Another observation made in the reading was seeing an example of what happens when someone chooses to build an entire career of this model, refusing to engage anyone who might have a varying view on the merits of psychology or an appropriate way theology and psychology might interact. This was made evident in the text when Mack declared that psychology had nothing to offer (Enwistle, 204, 2015). At the end of the day, one of the hallmarks of a solid faith leader or Christian counselor is the ability to grow as they go deeper on their walk with the Lord and they reflect more of Christ as a result. What is seen in the Enemies model is what happens when people are unwilling to reach across the aisle and have constructive dialogue; they exist in a vacuum, eventually believing that everyone else is simply wrong.
One final thing that can be appreciated from the Christian combatants is understanding that there is a history here between the two fields. In some regards, it is understandable how one might come to the conclusion that psychology is a hallow substitute for what the Bible might offer — there were times when psychologists’ worldviews led them to cast a negative light on Christianity and faith in general, Freud being a prime example. He called it neurotic, saying that it was something that mankind needed to outgrow as religion belonged in the ancient past, not modern 20th-century (Entwistle, 208, 2015). Unsurprisingly, Christians of that era did not respond well to their secular counterparts. With this in mind as a historical backdrop of the 20th-century allows for more understanding as to why this model developed and what may have led to it catching on among conservative Christians.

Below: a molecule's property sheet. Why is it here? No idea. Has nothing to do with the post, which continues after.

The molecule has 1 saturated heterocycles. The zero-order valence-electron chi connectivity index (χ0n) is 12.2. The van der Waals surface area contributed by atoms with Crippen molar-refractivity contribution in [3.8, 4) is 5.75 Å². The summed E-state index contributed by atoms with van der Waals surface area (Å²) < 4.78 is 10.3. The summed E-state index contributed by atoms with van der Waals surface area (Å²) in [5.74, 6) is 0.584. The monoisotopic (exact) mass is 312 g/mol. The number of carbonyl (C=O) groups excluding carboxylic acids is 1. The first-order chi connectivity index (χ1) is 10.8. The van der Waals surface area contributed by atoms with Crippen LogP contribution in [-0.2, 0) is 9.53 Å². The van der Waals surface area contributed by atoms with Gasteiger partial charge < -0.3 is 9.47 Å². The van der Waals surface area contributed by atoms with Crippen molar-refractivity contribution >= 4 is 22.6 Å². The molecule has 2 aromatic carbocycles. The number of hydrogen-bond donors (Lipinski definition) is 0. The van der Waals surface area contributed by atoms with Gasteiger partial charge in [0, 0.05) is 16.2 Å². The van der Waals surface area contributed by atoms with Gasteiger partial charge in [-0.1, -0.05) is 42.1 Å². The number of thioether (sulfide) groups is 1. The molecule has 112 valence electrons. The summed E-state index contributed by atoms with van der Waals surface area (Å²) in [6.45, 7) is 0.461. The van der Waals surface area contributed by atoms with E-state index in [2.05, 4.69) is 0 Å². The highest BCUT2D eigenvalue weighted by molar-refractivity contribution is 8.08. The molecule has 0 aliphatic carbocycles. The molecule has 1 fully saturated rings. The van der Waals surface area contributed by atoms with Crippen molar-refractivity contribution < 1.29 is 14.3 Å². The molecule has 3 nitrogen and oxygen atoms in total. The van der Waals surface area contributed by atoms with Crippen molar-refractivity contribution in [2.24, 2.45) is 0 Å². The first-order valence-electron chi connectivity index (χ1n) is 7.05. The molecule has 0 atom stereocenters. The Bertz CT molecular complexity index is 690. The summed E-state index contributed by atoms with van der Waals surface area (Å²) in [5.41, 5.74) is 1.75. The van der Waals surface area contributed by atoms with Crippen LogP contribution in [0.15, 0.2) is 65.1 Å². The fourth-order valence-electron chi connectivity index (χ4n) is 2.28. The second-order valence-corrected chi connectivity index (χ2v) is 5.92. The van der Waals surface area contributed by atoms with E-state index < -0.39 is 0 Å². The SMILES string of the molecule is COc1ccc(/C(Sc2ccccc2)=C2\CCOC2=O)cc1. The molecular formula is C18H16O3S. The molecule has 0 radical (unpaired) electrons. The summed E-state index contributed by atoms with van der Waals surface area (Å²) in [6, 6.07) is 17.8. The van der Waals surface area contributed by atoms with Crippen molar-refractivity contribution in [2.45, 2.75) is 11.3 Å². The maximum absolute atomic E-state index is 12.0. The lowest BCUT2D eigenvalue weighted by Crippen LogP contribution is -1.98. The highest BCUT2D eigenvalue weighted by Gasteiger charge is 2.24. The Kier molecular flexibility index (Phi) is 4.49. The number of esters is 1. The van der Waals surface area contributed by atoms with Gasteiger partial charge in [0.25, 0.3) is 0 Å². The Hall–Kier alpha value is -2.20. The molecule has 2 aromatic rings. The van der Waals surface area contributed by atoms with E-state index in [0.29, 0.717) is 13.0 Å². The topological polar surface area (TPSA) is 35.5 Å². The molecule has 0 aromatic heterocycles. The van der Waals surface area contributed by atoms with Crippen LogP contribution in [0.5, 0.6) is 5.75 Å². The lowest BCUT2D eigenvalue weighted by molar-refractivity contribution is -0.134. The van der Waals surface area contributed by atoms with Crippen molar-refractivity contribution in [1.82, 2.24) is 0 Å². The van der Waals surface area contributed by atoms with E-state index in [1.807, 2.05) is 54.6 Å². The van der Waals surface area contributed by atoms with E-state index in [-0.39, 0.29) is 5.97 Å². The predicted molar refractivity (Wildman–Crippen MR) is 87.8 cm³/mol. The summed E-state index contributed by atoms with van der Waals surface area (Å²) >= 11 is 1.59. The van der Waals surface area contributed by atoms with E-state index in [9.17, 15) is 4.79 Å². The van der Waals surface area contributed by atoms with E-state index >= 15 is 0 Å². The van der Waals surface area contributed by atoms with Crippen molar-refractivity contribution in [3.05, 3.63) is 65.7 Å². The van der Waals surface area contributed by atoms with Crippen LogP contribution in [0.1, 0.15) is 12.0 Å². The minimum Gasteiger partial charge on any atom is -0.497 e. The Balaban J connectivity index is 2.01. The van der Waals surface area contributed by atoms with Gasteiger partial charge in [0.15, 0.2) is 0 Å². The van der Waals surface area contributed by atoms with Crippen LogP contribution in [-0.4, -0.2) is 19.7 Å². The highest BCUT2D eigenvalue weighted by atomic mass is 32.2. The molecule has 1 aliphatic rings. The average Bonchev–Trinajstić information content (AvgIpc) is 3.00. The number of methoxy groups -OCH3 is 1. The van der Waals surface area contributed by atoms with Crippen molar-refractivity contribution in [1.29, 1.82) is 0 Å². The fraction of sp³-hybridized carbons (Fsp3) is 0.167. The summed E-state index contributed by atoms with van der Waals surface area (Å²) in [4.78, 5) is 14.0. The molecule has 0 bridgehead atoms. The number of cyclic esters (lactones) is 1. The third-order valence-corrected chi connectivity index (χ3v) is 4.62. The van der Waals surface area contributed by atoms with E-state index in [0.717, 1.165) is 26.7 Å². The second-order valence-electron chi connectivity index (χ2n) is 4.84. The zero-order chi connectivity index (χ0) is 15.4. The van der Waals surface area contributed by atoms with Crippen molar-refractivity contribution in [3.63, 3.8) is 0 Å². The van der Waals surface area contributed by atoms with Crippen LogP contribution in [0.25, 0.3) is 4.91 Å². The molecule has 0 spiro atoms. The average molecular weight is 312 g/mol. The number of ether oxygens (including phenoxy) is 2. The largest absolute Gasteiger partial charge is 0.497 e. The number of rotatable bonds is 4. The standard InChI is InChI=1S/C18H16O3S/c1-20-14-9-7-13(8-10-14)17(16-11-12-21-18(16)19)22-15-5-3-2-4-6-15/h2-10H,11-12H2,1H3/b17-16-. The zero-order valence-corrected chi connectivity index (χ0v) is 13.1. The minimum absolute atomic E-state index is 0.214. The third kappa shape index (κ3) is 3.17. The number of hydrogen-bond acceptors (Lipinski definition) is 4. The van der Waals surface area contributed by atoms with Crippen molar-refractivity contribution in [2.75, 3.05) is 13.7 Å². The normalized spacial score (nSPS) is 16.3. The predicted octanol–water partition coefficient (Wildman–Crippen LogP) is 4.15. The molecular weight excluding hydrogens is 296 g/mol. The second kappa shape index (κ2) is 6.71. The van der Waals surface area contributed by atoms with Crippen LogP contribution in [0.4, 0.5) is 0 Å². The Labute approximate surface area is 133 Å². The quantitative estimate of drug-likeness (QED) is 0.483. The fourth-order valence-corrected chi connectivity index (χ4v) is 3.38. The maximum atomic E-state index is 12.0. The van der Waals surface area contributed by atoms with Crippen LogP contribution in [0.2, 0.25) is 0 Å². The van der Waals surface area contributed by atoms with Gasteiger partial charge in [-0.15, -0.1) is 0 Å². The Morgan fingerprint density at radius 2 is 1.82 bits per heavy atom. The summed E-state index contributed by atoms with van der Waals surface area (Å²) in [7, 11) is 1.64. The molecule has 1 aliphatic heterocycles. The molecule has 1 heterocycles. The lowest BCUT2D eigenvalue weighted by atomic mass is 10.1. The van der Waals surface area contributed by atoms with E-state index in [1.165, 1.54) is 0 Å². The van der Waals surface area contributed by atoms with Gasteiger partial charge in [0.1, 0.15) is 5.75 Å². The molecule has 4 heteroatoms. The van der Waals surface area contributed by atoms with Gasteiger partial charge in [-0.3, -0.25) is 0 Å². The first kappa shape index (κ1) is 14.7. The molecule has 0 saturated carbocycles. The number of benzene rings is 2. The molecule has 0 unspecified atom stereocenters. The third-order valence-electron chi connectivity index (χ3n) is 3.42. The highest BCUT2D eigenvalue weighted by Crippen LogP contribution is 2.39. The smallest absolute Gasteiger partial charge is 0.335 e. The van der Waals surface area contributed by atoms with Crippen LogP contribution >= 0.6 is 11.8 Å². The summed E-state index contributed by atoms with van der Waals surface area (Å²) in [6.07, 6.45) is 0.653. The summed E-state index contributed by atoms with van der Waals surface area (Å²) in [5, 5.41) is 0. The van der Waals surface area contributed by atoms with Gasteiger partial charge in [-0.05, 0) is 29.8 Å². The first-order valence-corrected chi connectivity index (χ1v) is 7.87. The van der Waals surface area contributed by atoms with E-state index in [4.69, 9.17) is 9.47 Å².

At the end of the day, both Christians and phycologists or counselors of all – or no – faiths benefit from the study of models of integration. Of course, to get a better understanding of how they operate and how their beliefs influence the model they hold to, but also to gain an appreciation for how other people have arrived at their chosen models and what we might be able to learn from them as a result.
Enwistle, N. D., (2015). Integrative approaches to psychology and Christianity: An introduction to worldview issues, philosophical foundations, and models of integration, 3rd edition. Cascade Books, Eugene, Oregon.
Topic: Allies and Transformational Psychology
Question/Prompt: Choose 1 of the prompts below on which to comment.